# Modular Inverse over some given finite field. Which method is more efficient?

I'm trying to do division in some given finite field (let's say mod p). I have 2 Python methods here that are currently doing that, but I'm not sure which is better or if 1 or both is simply wrong. This seems too math-specific and off-topic for Stack Overflow. Originally, I was going about this completely wrong and was going to simply do $(a/b)\%p$ to keep it within the mod p. However, it seems like I'm supposed to be using the modular inverse so that a/b actually computes (a*(modular inverse of b mod p)) mod p. I've been looking over: http://en.wikipedia.org/wiki/Finite_field_arithmetic http://en.wikipedia.org/wiki/Extended_Euclidean_algorithm

I'm still shaky on whether I'm going in the right direction or if I'm just on the slow boat to nowhere. Here are the methods I'm using:

def extendedEuclideanGF2(self,a,b):
"""extended euclidean. a,b are values 10110011... in integer form; returns gcd of (a,b), and factors s and t"""
inita,initb=a,b;  x,prevx=0,1;  y,prevy = 1,0
while b != 0:
q = int("{0:b}".format(a//b),2)
a,b = b,int("{0:b}".format(a%b),2);
x,prevx = (int("{0:b}".format(prevx-(q*x))), int("{0:b}".format(x,2)));
y,prevy=(prevy-(q*y), y)
print("Extended Euclidean  [%d] * [%d] + [%d] * [%d] = [%d]" % (inita,prevx,initb,prevy,a))
return a,prevx,prevy

def extendedEuclideanGF2123(self, a, b): # extended euclidean. a,b are values 10110011... in         integer form
inita, initb = a, b   # if a and b are given as base-10 ints
x, prevx = 0, 1
y, prevy = 1, 0
while b != 0:
q = a//b
a, b = b, a%b
x, prevx = prevx - q*x, x
y, prevy = prevy - q*y, y
print("Euclidean  %d * %d + %d * %d = %d" % (inita, prevx, initb, prevy, a))
i2b = lambda n: int("{0:b}".format(n))  # convert decimal number to a binary value in a decimal number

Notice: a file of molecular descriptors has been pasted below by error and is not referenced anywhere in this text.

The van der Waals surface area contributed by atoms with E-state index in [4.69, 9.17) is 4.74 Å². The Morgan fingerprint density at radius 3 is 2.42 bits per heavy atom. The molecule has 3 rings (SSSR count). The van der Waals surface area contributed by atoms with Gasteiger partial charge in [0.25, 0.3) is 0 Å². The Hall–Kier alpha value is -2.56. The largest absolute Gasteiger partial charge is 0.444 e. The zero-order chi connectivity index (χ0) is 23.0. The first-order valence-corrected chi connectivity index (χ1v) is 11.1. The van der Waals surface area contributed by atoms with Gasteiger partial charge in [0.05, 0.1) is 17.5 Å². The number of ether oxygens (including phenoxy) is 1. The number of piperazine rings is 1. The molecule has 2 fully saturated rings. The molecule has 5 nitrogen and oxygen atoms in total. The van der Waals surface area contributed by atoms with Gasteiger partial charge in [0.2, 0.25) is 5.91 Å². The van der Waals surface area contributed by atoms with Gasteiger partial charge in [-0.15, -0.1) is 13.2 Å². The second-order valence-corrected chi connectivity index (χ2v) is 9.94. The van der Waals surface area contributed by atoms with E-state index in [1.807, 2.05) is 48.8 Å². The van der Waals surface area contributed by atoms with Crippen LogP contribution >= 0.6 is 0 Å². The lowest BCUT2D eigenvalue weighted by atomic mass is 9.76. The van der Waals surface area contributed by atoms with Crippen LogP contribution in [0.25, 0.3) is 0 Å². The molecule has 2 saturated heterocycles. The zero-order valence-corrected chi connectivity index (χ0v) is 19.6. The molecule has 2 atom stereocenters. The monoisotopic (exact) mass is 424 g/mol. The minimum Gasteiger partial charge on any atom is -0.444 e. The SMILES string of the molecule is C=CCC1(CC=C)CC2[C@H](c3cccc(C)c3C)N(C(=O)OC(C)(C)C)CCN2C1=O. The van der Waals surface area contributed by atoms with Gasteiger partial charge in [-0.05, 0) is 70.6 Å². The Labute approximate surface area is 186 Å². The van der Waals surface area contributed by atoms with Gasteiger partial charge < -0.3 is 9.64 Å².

return i2b(a), i2b(prevx), i2b(prevy)  # returns gcd of (a,b), and factors s and t

def modular_inverse(self,mod):
"""a,mod are GF(2) polynomials like x**7 + x**3 + x**0 ...; returns modular inverse of a,mod"""
if self.polyVariableCheck(mod) == False:
return "error: variables of [%s] and [%s] do not match"%(self.string,other.string)
gcd,s,t = self.extendedEuclideanGF2(self.bin,mod.bin); s = int("{0:b}".format(s))
initmi = s%mod.bin; mi = int("{0:b}".format(initmi))
print ("Modular Inverse [%d] * [%d] mod [%d] = 1"%(self.bin,initmi,mod.bin))
if gcd !=1: return GF2Polynomial(self.outFormat(mi)),False
return GF2Polynomial(self.outFormat(mi))

polyVariableCheck() just verifies that the 2 input polynomials (taken in as strings) have matching variables. return GF2Polynomial(self.outFormat(mi)) just references that class's name and uses the outFormat() in order to put it back into polynomial format (as a string). The modular_inverse() probably isn't really necessary here, but I'm including it just in case that helps in seeing the big picture.

-
Are you working mod $p$ or in a finite field of prime power order? The first case is much easier. – Alex Becker Aug 15 '13 at 1:41
@AlexBecker I'm taking in some polynomial in 2m then another that acts as p. Another polynomial is taken in, and initialized in some field the same way, then all operations after that can only occur if the 2 fields are matching. – stackuser Aug 15 '13 at 2:44